Diplomatic row over status of EU’s ambassador to the UK

David Hughes, PA Political Editor
·4 min read

Boris Johnson’s Government has been accused of a “petty” approach after refusing to grant full diplomatic status to the European Union’s ambassador to the UK.

Joao Vale de Almeida has not been given the same status as other ambassadors, with the Foreign Office declining to treat an international organisation in the same way as nation states.

Mr de Almeida is the EU’s first ambassador in London after Brexit meant the UK is now outside the bloc.

Senior Tory Tobias Ellwood described the row as a “silly spat” and insisted the UK should be “better than this”.

Mr Ellwood, chairman of the Commons Defence Committee, said: “This is simply petty.

“(Joe) Biden commits to strengthening alliances and we engage in silly spats which will not help strengthen security and trade cooperation.

“We are better than this.”

Sir David Lidington, who was effectively deputy prime minister under Theresa May, said he hoped the Foreign Office “doesn’t pick a fight on this”, warning that non-recognition could set a “bad precedent” for regimes that hate EU ambassadors speaking up in support of human rights.

Tory peer Lord Barwell, who was Mrs May’s chief of staff, said the move was “difficult to understand” and “the UK treating EU diplomats differently than every other independent sovereign state does suggests there is something different about our relationship with the EU”.

“Strange position for Brexiteers to take,” he added.

Brussels said the EU’s 143 delegations and staff in other parts of the world had been accorded a status equivalent to countries’ embassies under the Vienna Convention, which governs the rules of international diplomacy.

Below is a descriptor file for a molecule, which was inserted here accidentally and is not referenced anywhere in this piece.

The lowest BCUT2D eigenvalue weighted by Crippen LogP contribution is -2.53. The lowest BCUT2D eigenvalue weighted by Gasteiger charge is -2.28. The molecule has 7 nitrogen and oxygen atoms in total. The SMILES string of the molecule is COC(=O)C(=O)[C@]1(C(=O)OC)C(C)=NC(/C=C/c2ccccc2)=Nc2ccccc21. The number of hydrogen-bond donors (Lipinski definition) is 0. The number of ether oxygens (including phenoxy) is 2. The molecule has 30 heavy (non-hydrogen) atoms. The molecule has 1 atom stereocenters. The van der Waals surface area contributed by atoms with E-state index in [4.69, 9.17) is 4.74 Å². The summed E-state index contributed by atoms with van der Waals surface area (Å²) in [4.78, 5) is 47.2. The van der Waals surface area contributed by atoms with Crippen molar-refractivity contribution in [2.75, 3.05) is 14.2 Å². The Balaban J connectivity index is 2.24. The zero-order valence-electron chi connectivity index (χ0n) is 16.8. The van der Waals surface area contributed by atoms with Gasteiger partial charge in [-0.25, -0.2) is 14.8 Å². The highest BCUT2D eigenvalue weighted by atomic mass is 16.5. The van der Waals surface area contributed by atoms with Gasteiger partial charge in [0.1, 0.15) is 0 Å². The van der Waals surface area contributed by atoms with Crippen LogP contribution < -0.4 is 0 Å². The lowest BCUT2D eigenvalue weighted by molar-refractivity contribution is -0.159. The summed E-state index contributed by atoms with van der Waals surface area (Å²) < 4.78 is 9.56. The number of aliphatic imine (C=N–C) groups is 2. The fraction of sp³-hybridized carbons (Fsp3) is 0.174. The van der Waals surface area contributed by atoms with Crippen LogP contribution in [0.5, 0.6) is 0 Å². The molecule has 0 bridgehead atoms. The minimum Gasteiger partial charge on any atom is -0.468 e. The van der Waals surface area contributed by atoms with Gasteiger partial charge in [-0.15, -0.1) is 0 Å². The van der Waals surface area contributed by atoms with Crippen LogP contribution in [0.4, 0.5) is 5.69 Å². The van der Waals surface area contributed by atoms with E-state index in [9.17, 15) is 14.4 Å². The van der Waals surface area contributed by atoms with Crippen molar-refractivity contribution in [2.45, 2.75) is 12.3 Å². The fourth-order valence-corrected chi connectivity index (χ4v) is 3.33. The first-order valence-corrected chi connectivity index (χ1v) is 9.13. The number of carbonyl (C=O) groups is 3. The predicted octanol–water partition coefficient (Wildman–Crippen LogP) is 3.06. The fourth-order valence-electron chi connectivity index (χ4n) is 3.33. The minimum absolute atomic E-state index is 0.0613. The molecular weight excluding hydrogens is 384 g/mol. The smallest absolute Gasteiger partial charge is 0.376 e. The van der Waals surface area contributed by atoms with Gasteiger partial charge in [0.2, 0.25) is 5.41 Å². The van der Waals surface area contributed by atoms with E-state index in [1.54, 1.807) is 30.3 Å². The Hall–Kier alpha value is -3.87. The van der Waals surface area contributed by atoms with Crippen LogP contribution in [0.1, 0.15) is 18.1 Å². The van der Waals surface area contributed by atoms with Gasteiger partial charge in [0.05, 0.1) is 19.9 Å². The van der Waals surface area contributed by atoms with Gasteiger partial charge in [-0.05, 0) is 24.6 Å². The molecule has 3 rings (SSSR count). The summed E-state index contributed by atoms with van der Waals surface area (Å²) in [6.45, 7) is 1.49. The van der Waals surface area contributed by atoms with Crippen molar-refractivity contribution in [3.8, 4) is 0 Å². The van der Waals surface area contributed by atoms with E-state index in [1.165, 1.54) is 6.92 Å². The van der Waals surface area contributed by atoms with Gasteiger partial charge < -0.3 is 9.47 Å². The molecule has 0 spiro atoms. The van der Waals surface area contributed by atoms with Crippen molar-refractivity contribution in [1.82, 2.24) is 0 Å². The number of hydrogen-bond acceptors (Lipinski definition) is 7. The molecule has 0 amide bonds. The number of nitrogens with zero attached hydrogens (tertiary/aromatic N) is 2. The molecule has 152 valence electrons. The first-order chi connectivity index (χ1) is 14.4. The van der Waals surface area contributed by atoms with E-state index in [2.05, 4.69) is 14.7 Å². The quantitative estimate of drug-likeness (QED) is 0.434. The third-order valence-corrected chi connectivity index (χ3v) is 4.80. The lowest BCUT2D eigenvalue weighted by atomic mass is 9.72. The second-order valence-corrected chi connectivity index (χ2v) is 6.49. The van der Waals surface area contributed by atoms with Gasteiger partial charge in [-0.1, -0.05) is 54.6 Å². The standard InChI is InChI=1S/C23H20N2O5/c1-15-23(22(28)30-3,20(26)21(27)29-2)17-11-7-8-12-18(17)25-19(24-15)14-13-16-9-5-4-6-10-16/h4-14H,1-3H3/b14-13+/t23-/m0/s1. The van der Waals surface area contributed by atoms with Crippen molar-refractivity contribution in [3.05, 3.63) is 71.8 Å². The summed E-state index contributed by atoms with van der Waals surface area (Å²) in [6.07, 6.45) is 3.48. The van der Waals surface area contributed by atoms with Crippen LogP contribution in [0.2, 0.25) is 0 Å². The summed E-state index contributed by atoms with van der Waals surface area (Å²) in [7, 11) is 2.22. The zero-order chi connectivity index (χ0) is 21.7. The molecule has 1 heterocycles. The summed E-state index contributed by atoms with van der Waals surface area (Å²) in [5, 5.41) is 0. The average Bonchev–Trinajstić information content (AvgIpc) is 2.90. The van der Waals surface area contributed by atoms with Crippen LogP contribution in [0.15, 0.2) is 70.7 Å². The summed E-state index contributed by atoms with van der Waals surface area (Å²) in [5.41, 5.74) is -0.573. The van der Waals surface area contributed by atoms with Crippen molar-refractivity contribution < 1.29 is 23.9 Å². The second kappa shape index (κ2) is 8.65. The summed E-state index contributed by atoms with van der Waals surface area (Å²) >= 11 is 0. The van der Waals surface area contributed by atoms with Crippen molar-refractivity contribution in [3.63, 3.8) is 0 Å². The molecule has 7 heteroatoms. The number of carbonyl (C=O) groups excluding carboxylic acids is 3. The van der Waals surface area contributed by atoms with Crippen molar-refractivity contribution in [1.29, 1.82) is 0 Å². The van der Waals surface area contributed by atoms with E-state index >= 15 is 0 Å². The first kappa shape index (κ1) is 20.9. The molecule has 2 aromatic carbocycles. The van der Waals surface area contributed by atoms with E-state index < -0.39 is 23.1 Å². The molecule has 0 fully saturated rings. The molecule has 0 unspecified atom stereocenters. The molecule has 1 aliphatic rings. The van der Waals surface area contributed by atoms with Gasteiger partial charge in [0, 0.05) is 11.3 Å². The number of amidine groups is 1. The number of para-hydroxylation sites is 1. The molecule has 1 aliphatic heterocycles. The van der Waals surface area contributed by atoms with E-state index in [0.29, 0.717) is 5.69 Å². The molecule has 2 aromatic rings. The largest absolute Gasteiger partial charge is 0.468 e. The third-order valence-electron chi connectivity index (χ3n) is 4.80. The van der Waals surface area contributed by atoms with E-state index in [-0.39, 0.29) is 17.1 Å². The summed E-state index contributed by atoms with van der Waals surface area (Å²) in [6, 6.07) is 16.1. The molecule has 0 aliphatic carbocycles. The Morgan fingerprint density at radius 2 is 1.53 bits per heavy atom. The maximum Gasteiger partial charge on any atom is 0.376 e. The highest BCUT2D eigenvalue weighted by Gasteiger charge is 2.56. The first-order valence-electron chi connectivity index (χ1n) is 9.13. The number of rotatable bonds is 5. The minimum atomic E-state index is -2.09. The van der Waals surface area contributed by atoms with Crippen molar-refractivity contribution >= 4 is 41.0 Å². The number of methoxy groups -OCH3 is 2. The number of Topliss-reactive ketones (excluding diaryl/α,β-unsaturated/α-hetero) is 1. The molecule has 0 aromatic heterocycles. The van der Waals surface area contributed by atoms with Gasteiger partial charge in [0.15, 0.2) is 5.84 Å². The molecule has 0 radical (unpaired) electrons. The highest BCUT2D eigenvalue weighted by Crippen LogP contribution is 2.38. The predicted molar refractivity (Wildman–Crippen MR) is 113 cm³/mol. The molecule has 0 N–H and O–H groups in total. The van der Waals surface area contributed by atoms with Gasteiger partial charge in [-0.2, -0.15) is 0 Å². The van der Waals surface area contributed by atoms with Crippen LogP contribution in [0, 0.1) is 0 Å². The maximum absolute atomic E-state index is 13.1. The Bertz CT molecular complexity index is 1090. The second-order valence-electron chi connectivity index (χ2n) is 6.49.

Without the full protection of the Vienna Convention, diplomats do not benefit from immunity from detention, criminal jurisdiction and taxation.

But Whitehall sources insisted that international organisations were offered “very similar privileges and immunities” to diplomatic missions.

The UK is continuing to negotiate with the EU over the long-term arrangements for the delegation.

European Commission spokesman Peter Stano said the UK, which, as a member of the EU, was a signature to the Lisbon Treaty which established the European External Action Service diplomatic network, was “well aware of the EU’s status in external relations”.

“Nothing has changed since the UK’s exit from the European Union to justify any change in stance on the UK’s part,” he said.

“The EU’s status in external relations and its subsequent diplomatic status is amply recognised by countries and international organisations around the world, and we expect the United Kingdom to treat the EU Delegation accordingly and without delay.”

He said granting reciprocal treatment based on the Vienna Convention on Diplomatic Relations is “standard practice” between equal partners and we are “confident that we can clear this issue with our friends in London in a satisfactory manner”.

Mr Stano added: “The European Union has 143 Delegations, equivalent to diplomatic missions, around the world.

“Without exception, all host states have accepted to grant these delegations and their staff a status equivalent to that of diplomatic missions of states under the Vienna Convention on diplomatic relations, and the UK is well aware of this fact.”

The BBC reported that the EU’s foreign affairs chief Josep Borrell has written to Foreign Secretary Dominic Raab directly to raise his concerns about the situation.

In the letter last November Mr Borrell says: “Your service have sent us a draft proposal for an establishment agreement about which we have serious concerns.

“The arrangements offered do not reflect the specific character of the EU, nor do they respond to the future relationship between the EU and the UK as an important third country.

“It would not grant the customary privileges and immunities for the delegation and its staff.

“The proposals do not constitute a reasonable basis for reaching an agreement.”

Downing Street said the EU delegation would receive the “privileges and immunities” they needed to carry out their work in the UK.

“The FCDO continues to engage with the EU on the long-term arrangements for the EU delegation in the UK. I am not going to pre-empt the outcome of those negotiations,” the Prime Minister’s official spokesman said.

“We will ensure the EU delegation receives the privileges and immunities necessary to allow them to carry out their work.”